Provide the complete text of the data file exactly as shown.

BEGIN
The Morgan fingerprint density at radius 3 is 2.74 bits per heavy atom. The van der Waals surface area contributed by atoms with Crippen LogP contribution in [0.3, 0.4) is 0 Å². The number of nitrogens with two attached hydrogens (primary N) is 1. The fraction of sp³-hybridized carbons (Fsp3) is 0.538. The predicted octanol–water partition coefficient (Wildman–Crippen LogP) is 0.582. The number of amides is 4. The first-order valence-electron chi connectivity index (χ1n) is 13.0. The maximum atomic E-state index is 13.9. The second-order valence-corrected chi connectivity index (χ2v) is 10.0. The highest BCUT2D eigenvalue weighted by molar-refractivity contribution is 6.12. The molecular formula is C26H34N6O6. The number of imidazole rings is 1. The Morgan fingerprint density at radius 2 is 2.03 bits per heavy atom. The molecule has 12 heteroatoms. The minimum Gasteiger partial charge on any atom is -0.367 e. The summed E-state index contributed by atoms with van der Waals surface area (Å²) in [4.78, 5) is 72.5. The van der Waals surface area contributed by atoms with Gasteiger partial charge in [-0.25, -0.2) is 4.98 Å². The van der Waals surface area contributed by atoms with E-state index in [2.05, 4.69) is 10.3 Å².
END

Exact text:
The Morgan fingerprint density at radius 3 is 2.74 bits per heavy atom. The van der Waals surface area contributed by atoms with Crippen LogP contribution in [0.3, 0.4) is 0 Å². The number of nitrogens with two attached hydrogens (primary N) is 1. The fraction of sp³-hybridized carbons (Fsp3) is 0.538. The predicted octanol–water partition coefficient (Wildman–Crippen LogP) is 0.582. The number of amides is 4. The first-order valence-electron chi connectivity index (χ1n) is 13.0. The maximum atomic E-state index is 13.9. The second-order valence-corrected chi connectivity index (χ2v) is 10.0. The highest BCUT2D eigenvalue weighted by molar-refractivity contribution is 6.12. The molecular formula is C26H34N6O6. The number of imidazole rings is 1. The Morgan fingerprint density at radius 2 is 2.03 bits per heavy atom. The molecule has 12 heteroatoms. The minimum Gasteiger partial charge on any atom is -0.367 e. The summed E-state index contributed by atoms with van der Waals surface area (Å²) in [4.78, 5) is 72.5. The van der Waals surface area contributed by atoms with Gasteiger partial charge in [-0.25, -0.2) is 4.98 Å². The van der Waals surface area contributed by atoms with E-state index in [2.05, 4.69) is 10.3 Å².